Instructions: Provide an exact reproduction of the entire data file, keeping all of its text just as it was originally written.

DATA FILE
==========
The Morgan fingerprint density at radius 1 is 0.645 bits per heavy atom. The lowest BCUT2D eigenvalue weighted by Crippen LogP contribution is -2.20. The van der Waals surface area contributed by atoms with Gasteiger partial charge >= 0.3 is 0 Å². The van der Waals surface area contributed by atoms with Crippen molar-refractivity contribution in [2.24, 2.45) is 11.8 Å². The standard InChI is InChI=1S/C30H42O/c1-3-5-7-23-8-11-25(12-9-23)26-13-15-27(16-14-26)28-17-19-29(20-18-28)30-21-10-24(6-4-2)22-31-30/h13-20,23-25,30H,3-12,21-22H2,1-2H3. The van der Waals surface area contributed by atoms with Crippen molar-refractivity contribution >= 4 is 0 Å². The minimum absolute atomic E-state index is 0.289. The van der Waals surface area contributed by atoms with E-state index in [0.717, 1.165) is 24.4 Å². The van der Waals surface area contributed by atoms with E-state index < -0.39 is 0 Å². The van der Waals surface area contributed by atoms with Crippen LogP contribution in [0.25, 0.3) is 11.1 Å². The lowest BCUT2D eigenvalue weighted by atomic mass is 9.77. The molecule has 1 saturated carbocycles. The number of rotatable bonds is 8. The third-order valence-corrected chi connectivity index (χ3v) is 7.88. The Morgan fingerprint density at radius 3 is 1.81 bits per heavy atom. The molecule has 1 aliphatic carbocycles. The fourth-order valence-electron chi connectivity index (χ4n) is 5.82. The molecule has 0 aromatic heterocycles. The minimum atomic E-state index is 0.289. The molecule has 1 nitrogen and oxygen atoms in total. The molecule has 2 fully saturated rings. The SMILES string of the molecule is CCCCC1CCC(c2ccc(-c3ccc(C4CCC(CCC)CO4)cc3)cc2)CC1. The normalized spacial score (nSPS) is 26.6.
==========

The Morgan fingerprint density at radius 1 is 0.645 bits per heavy atom. The lowest BCUT2D eigenvalue weighted by Crippen LogP contribution is -2.20. The van der Waals surface area contributed by atoms with Gasteiger partial charge >= 0.3 is 0 Å². The van der Waals surface area contributed by atoms with Crippen molar-refractivity contribution in [2.24, 2.45) is 11.8 Å². The standard InChI is InChI=1S/C30H42O/c1-3-5-7-23-8-11-25(12-9-23)26-13-15-27(16-14-26)28-17-19-29(20-18-28)30-21-10-24(6-4-2)22-31-30/h13-20,23-25,30H,3-12,21-22H2,1-2H3. The van der Waals surface area contributed by atoms with Crippen molar-refractivity contribution >= 4 is 0 Å². The minimum absolute atomic E-state index is 0.289. The van der Waals surface area contributed by atoms with E-state index in [0.717, 1.165) is 24.4 Å². The van der Waals surface area contributed by atoms with E-state index < -0.39 is 0 Å². The van der Waals surface area contributed by atoms with Crippen LogP contribution in [0.25, 0.3) is 11.1 Å². The lowest BCUT2D eigenvalue weighted by atomic mass is 9.77. The molecule has 1 saturated carbocycles. The number of rotatable bonds is 8. The third-order valence-corrected chi connectivity index (χ3v) is 7.88. The Morgan fingerprint density at radius 3 is 1.81 bits per heavy atom. The molecule has 1 aliphatic carbocycles. The fourth-order valence-electron chi connectivity index (χ4n) is 5.82. The molecule has 0 aromatic heterocycles. The minimum atomic E-state index is 0.289. The molecule has 1 nitrogen and oxygen atoms in total. The molecule has 2 fully saturated rings. The SMILES string of the molecule is CCCCC1CCC(c2ccc(-c3ccc(C4CCC(CCC)CO4)cc3)cc2)CC1. The normalized spacial score (nSPS) is 26.6.